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[https://ssir.org/articles/entry/communicating_complexity_in_the_humanitarian_sector] - - public:weinreich
health_communication, storytelling - 2 | id:272154 -

these four questions before crafting our internal communications strategy: What do we want to change? What do we want to be true that isn’t true right now? Whose behavior change is necessary to making that happen? Who has to do something (or stop doing something) they’re not doing now for us to achieve that goal? (This is about targeting a narrowly defined audience whose action or behavioral change is fundamental to your goal.) What would that individual or group believe if they took that action? In other words, what does that narrowly defined audience care about most, and how can we include that in our messages? How will we get that message in front of them? Where are their eyes?

[https://ssir.org/articles/entry/communicating_complexity_in_the_humanitarian_sector?utm_campaign=meetedgar&utm_medium=social&utm_source=meetedgar.com] - - public:weinreich
health_communication, international, storytelling, strategy - 4 | id:272001 -

We realized we were using insider language to describe innovation (as exemplified by internal blog post titles like “Using GIS Technology to Map Shelter Allocation in Azraq Refugee Camp”), rather than communicating what innovation looks like and the benefits it would bring to UNHCR staff (for example, “How UNHCR Used Creativity to Improve Journalistic Accuracy and Collaboration, One Step at a Time”). So, we hit the reset button and asked ourselves these four questions before crafting our internal communications strategy: What do we want to change? What do we want to be true that isn’t true right now? Whose behavior change is necessary to making that happen? Who has to do something (or stop doing something) they’re not doing now for us to achieve that goal? (This is about targeting a narrowly defined audience whose action or behavioral change is fundamental to your goal.) What would that individual or group believe if they took that action? In other words, what does that narrowly defined audience care about most, and how can we include that in our messages? How will we get that message in front of them? Where are their eyes?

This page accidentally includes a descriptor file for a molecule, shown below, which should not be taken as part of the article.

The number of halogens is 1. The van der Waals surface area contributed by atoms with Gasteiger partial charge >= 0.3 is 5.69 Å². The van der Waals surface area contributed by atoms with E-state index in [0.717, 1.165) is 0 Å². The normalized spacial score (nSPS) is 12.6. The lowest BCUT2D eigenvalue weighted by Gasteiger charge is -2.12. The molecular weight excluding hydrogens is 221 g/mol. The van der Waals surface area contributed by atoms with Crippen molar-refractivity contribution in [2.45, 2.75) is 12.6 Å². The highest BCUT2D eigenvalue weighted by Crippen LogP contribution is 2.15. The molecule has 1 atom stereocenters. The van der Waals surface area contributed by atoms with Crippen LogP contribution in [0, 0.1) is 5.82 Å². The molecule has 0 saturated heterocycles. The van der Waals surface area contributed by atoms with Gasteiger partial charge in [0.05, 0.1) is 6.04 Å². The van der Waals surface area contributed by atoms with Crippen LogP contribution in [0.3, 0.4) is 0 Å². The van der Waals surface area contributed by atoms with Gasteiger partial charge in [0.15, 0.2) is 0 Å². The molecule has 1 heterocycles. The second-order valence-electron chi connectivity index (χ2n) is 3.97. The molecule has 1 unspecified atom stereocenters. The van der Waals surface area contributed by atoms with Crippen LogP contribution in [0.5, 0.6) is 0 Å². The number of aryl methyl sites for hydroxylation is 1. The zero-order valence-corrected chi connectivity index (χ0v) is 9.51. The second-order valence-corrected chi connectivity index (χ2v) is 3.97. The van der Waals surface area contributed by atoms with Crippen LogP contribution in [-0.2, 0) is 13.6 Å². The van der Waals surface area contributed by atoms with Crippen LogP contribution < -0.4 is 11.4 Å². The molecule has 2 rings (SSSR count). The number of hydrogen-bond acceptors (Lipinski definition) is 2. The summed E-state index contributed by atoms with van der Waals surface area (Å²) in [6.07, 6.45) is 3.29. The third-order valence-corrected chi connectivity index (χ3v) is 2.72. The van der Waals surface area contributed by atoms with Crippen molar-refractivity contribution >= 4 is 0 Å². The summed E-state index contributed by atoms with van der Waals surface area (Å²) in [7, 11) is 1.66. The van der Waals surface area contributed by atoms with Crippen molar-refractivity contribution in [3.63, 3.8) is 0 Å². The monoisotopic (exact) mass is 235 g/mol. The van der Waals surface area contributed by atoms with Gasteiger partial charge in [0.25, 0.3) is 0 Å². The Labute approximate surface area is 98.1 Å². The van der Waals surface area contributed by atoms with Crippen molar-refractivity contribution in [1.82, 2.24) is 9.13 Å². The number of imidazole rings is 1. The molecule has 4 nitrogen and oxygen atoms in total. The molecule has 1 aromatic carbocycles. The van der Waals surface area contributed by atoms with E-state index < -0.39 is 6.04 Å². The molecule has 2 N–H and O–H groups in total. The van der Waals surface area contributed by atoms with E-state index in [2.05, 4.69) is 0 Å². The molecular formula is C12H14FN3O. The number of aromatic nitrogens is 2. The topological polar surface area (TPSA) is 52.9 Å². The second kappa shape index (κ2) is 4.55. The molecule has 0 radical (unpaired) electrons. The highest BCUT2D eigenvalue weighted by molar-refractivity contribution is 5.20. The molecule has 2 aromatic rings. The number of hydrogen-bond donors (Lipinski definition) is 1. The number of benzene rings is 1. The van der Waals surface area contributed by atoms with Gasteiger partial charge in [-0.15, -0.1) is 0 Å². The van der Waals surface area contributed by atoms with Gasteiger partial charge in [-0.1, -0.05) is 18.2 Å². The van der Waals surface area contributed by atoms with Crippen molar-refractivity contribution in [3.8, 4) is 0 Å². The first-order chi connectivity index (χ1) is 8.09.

[https://narrativeinitiative.org/blog/explanation-how-narrative] - - public:weinreich
health_communication, how_to, social_change, storytelling - 4 | id:271989 -